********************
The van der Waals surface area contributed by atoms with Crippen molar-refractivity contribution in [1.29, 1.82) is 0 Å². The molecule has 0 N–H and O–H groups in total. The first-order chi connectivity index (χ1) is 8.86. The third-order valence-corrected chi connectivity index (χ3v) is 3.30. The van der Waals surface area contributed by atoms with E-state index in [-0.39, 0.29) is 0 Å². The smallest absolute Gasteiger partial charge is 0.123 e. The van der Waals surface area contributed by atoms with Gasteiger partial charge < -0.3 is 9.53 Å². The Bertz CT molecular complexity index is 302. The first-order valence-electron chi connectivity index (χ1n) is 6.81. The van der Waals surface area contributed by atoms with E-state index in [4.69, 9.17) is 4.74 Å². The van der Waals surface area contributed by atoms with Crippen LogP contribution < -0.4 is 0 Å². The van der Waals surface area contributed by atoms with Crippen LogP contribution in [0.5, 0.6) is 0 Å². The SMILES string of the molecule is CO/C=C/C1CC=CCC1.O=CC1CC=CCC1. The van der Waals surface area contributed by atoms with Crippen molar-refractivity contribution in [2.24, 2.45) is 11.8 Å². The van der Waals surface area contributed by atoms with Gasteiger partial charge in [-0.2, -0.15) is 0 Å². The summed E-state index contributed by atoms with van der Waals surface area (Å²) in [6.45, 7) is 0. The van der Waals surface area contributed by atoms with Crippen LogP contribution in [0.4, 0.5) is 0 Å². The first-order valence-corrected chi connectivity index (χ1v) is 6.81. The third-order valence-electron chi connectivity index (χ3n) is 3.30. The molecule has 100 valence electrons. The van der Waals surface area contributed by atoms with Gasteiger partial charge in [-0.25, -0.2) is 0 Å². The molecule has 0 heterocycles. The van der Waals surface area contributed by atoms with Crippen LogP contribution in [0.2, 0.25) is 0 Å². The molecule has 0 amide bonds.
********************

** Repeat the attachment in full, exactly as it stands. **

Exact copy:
The van der Waals surface area contributed by atoms with Crippen molar-refractivity contribution in [1.29, 1.82) is 0 Å². The molecule has 0 N–H and O–H groups in total. The first-order chi connectivity index (χ1) is 8.86. The third-order valence-corrected chi connectivity index (χ3v) is 3.30. The van der Waals surface area contributed by atoms with E-state index in [-0.39, 0.29) is 0 Å². The smallest absolute Gasteiger partial charge is 0.123 e. The van der Waals surface area contributed by atoms with Gasteiger partial charge < -0.3 is 9.53 Å². The Bertz CT molecular complexity index is 302. The first-order valence-electron chi connectivity index (χ1n) is 6.81. The van der Waals surface area contributed by atoms with E-state index in [4.69, 9.17) is 4.74 Å². The van der Waals surface area contributed by atoms with Crippen LogP contribution < -0.4 is 0 Å². The van der Waals surface area contributed by atoms with Crippen LogP contribution in [0.5, 0.6) is 0 Å². The SMILES string of the molecule is CO/C=C/C1CC=CCC1.O=CC1CC=CCC1. The van der Waals surface area contributed by atoms with Crippen molar-refractivity contribution in [2.24, 2.45) is 11.8 Å². The van der Waals surface area contributed by atoms with Gasteiger partial charge in [-0.2, -0.15) is 0 Å². The summed E-state index contributed by atoms with van der Waals surface area (Å²) in [6.45, 7) is 0. The van der Waals surface area contributed by atoms with Crippen LogP contribution in [0.4, 0.5) is 0 Å². The first-order valence-corrected chi connectivity index (χ1v) is 6.81. The third-order valence-electron chi connectivity index (χ3n) is 3.30. The molecule has 100 valence electrons. The van der Waals surface area contributed by atoms with Gasteiger partial charge in [-0.25, -0.2) is 0 Å². The molecule has 0 heterocycles. The van der Waals surface area contributed by atoms with Crippen LogP contribution in [0.2, 0.25) is 0 Å². The molecule has 0 amide bonds.